There’s a tendency to trivialise footballers’ careers once they approach retirement. Questions emerge about whether they’ve done enough to merit their place in the history books, but as Michael Carrick prepares for his Manchester United testimonial, there are still those who question his impact in English football.
After 11 years at the club, Carrick will finally be awarded a testimonial which will feature a match between members of the European Cup winning side of 2008 and the Michael Carrick All-Stars.
The game will be played at Old Trafford on Sunday June 4, 2017, with confirmed players including ex-United heroes Edwin van der Sar, Gary Neville, Rio Ferdinand, Paul Scholes and Ryan Giggs.
There will also be an All-Stars team which will feature Steven Gerrard, Frank Lampard and Michael Owen, with more stars set to be announced in the coming weeks.
It’s ironic that the All-Stars side will include both Gerrard and Lampard, the two players who effectively prevented him from earning more caps. It’s especially ironic that the Gerrard-Lampard partnership never really worked either, with Carrick being consistently overlooked at both the Euros and the World Cup.
It certainly makes for odd reading that despite playing in three Champions League finals and having won two more Premier League titles than both of them combined, the United midfielder has earned 186 fewer caps. Equally startling is how players like Scott Parker, Fabian Delph, James Milner, Jordan Henderson and Phil Jones were often preferred in front of England’s defence.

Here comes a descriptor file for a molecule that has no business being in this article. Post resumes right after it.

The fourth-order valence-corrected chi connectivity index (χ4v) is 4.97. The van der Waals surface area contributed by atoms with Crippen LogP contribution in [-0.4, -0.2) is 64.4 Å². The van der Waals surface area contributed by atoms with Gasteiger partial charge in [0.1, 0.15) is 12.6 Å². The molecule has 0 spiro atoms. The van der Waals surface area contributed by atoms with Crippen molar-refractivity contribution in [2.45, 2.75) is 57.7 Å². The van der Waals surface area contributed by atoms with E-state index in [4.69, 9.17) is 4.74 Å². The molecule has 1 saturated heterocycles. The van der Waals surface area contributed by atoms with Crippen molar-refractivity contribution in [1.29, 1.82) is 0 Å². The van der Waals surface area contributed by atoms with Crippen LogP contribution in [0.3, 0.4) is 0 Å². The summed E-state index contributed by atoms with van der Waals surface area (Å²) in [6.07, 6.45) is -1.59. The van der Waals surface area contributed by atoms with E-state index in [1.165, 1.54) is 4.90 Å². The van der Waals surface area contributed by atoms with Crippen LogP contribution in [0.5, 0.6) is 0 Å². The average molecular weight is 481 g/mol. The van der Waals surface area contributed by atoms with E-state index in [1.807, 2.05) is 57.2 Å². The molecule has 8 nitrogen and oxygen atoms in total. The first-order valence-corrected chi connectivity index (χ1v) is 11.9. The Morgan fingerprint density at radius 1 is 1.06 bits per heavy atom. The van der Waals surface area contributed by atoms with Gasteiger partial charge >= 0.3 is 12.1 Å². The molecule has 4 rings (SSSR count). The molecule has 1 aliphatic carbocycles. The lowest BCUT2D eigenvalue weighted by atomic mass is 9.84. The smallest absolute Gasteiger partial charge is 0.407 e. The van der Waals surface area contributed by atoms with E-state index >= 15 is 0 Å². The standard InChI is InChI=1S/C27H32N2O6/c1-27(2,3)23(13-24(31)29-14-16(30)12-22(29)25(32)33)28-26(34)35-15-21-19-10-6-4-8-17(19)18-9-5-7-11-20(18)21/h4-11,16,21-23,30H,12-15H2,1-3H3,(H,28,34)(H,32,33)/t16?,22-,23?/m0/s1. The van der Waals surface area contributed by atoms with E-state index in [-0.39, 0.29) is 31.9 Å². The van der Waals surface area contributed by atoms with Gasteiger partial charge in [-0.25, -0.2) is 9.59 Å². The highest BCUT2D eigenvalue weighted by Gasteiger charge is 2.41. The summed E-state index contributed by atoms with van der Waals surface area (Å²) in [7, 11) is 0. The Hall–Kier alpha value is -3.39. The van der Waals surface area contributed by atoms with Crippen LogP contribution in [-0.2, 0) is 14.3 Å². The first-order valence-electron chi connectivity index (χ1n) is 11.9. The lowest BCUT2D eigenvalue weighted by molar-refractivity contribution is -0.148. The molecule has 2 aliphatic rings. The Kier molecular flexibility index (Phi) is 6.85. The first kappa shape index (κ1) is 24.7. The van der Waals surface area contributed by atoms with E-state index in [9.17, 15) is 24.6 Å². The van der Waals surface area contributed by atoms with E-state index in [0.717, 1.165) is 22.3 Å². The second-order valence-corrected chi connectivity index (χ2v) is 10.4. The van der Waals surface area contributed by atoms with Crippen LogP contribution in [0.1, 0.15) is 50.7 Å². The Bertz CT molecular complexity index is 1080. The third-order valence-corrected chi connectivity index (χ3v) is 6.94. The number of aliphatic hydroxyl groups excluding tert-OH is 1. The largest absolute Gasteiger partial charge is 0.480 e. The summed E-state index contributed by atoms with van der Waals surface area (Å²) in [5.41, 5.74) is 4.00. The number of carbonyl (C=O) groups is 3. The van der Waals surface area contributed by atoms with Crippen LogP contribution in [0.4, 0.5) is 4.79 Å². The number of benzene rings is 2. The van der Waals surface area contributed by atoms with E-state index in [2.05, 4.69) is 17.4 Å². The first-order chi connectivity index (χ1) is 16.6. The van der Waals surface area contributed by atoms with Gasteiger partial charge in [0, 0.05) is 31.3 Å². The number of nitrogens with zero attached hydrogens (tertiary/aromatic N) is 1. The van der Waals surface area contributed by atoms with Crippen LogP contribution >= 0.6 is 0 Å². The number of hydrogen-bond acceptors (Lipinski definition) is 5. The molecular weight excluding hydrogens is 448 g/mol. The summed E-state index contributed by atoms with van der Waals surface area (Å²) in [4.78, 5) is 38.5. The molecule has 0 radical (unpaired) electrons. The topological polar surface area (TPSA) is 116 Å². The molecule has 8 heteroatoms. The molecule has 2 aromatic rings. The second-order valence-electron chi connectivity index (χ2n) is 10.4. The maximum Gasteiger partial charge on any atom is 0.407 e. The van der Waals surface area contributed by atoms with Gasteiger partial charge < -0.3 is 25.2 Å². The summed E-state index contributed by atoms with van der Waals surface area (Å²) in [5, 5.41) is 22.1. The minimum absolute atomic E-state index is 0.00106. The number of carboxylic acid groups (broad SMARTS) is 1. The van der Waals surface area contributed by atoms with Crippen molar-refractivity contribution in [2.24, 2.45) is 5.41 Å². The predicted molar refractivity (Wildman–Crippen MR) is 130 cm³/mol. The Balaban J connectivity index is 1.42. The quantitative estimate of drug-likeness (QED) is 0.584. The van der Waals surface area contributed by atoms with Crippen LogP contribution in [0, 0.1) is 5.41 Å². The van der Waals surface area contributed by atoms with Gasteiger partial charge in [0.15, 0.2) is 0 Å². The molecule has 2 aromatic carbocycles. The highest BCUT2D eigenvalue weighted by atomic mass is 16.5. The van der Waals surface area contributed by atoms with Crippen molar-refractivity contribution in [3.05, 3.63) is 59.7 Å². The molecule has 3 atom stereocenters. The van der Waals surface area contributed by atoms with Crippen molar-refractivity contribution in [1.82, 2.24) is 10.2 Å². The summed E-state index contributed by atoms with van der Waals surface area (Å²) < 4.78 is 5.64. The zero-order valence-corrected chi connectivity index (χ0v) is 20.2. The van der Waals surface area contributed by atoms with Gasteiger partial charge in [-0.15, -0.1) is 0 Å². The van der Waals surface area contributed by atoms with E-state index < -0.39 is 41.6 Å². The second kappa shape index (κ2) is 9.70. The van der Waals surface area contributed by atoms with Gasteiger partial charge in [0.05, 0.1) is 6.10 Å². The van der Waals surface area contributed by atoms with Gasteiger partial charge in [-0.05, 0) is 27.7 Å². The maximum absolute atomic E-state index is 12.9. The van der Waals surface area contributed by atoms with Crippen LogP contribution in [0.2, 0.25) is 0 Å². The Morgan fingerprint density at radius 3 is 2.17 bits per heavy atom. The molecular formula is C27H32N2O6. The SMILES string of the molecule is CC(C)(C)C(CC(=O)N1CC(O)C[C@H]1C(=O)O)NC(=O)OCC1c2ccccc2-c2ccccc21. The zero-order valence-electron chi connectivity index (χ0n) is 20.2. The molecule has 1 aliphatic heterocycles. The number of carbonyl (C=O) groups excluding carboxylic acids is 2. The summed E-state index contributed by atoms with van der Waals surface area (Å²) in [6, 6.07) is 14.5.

Throughout the footballing world, different sets of fans have grown accustomed to their respective countries’ play styles. They judge their players on varying ideals and standards that are much different to our own. In Italy there is more emphasis on defensive play and ball retention, while the Brazilians crave a more fluid and creative game.
For years England have been stereotyped as a kick-and-run team, something which has tarnished the side on the international stage. Despite countless managers and different formations, they have never been able to keep up with their rivals. So while England have been treading water, the likes of Spain and Germany have been going from strength to strength.
Players are expected give their blood, sweat and tears in an England shirt. They’re told to play with passion. If a player goes in for a big tackle or chases after a lost cause they’re lauded by the fans for their effort, but when a no-frills player like Carrick comes along and offers some stability, his performances often go unregistered.
To most people, they will just see a player that passes the ball from side to side and plays it safe, but what they don’t realise is that he dictates the pace of the game. He retains possession, he picks and chooses his passes like a boxer, and most of all, he helps the rest of the team get out of trouble even if you don’t notice.
While those around him would lose their heads, Carrick could always be relied upon to inject some composure. His game is based on positioning and placing himself where the ball is going to be. His intelligence allows him to win the ball with smart play, rather than launching into an eye-catching tackle that comes from being out of position in the first place.
Had he played his trade in Spain or Italy, his game would have been more appreciated. To say that Michael Carrick has been underrated in his career in an understatement. He was just ahead of the game.
With the midfielder’s contract coming to an end this summer, Carrick has admitted he is yet to discuss his future with the manager. If this season proves to be his last in football however, then he can surely hold his head up high as one of the classiest players in the game.
Eat your heart out, Andrea Pirlo.